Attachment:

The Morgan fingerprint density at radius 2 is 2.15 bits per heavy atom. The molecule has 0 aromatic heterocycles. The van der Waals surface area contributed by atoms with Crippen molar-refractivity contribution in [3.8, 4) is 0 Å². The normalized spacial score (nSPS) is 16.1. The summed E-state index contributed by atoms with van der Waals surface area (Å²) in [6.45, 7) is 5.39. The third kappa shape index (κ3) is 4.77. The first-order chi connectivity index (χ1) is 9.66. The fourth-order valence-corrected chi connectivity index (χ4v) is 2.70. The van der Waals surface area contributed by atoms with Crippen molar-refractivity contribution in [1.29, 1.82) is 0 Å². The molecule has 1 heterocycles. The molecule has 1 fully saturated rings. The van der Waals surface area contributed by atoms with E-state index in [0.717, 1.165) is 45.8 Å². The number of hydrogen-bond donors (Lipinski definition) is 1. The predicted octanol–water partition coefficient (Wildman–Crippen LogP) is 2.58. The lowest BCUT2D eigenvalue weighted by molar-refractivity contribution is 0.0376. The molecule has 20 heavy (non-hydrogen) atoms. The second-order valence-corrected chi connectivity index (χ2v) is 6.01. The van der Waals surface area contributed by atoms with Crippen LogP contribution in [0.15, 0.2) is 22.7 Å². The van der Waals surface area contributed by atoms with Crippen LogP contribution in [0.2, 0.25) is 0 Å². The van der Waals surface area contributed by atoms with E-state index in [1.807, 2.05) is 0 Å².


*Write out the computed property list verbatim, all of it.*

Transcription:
The Morgan fingerprint density at radius 2 is 2.15 bits per heavy atom. The molecule has 0 aromatic heterocycles. The van der Waals surface area contributed by atoms with Crippen molar-refractivity contribution in [3.8, 4) is 0 Å². The normalized spacial score (nSPS) is 16.1. The summed E-state index contributed by atoms with van der Waals surface area (Å²) in [6.45, 7) is 5.39. The third kappa shape index (κ3) is 4.77. The first-order chi connectivity index (χ1) is 9.66. The fourth-order valence-corrected chi connectivity index (χ4v) is 2.70. The van der Waals surface area contributed by atoms with Crippen molar-refractivity contribution in [1.29, 1.82) is 0 Å². The molecule has 1 heterocycles. The molecule has 1 fully saturated rings. The van der Waals surface area contributed by atoms with E-state index in [0.717, 1.165) is 45.8 Å². The number of hydrogen-bond donors (Lipinski definition) is 1. The predicted octanol–water partition coefficient (Wildman–Crippen LogP) is 2.58. The lowest BCUT2D eigenvalue weighted by molar-refractivity contribution is 0.0376. The molecule has 20 heavy (non-hydrogen) atoms. The second-order valence-corrected chi connectivity index (χ2v) is 6.01. The van der Waals surface area contributed by atoms with Crippen LogP contribution in [0.15, 0.2) is 22.7 Å². The van der Waals surface area contributed by atoms with Crippen LogP contribution in [0.2, 0.25) is 0 Å². The van der Waals surface area contributed by atoms with E-state index in [1.807, 2.05) is 0 Å².